“I disagree with the view that the arrival of new crypto regulations means that the days of ICO, IEO or other “liquidity generation events” are over. What the new regulations, most recently introduced by the UK and France, are seeking to do is professionalize crypto offerings and promotions. For example, in both countries entities seeking to offer digital asset services, including issuing crypto assets, are required to register with the regulators to ensure that the business model is sound (a white paper is typically required) and that any promotions are fair and not misleading and made by people authorised to do so. By these actions, what governments are seeking to do is bring crypto into line with the regulations that already exist in traditional finance. Crypto firms that do not have meet these requirements will therefore no longer able to offer their services within these countries, which is way several leading crypto companies have withdraw them recently.
While many in crypto are vehemently against increased official oversight, if the asset class is to go mainstream – which everyone operating in the space wishes to see happen – then, in my view, regulation is a necessary condition because it brings with it a perception of legitimacy(*) that has been repeatedly undermined by the narrative that “crypto is nothing but a money laundering tool”. Moreover, I would argue it is not in the industry’s best interests long-term if the first – and quite possibly only – experience a new crypto users has is losing all of their investment after apeing into a ICO Ponzi-scheme in the expectation of making quick and easy money. Yes, the new regulations will make tokenized capital raising more difficult than was previously the case, but if it gives crypto users a better experience then it stands to help foster crypto adoption.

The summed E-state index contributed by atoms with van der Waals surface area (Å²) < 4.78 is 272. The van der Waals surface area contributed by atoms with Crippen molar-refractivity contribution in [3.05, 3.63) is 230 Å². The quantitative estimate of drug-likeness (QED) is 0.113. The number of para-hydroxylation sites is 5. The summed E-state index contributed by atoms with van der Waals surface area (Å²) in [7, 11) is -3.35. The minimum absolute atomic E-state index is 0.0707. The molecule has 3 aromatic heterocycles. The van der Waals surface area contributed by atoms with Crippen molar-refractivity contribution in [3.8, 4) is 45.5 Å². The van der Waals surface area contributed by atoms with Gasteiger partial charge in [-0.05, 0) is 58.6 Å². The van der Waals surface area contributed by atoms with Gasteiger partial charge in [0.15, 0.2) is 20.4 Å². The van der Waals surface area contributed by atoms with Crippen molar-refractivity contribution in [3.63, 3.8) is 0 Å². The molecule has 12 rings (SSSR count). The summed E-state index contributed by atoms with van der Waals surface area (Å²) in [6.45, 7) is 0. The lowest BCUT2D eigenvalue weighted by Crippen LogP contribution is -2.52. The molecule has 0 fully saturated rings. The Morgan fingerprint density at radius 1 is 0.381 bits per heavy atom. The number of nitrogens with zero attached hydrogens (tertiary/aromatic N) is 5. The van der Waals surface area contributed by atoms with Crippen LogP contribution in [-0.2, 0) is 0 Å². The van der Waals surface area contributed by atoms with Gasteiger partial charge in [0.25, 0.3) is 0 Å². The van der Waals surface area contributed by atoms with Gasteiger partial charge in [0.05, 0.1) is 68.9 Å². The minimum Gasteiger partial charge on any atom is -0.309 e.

I do agree though that these additional regulatory requirements are particularly challenging for Defi projects, because crypto assets are increasingly subject to so-called travel rules which requires digital asset servicing companies to collect, verify and share information about crypto-asset transfers as part of the KYC/AML requirements. In many instances, the people operating in Defi prefer to operate with anonymity (and not necessarily for nefarious reasons, privacy is after all a human right according to the UN), which means these projects will be difficult to get off the ground via tokenized capital raising. In this case, the alternative is probably to return to the more standard VC/high net worth seed investment to raise funds, even if this introduces unwanted centralizing forces into the protocol.”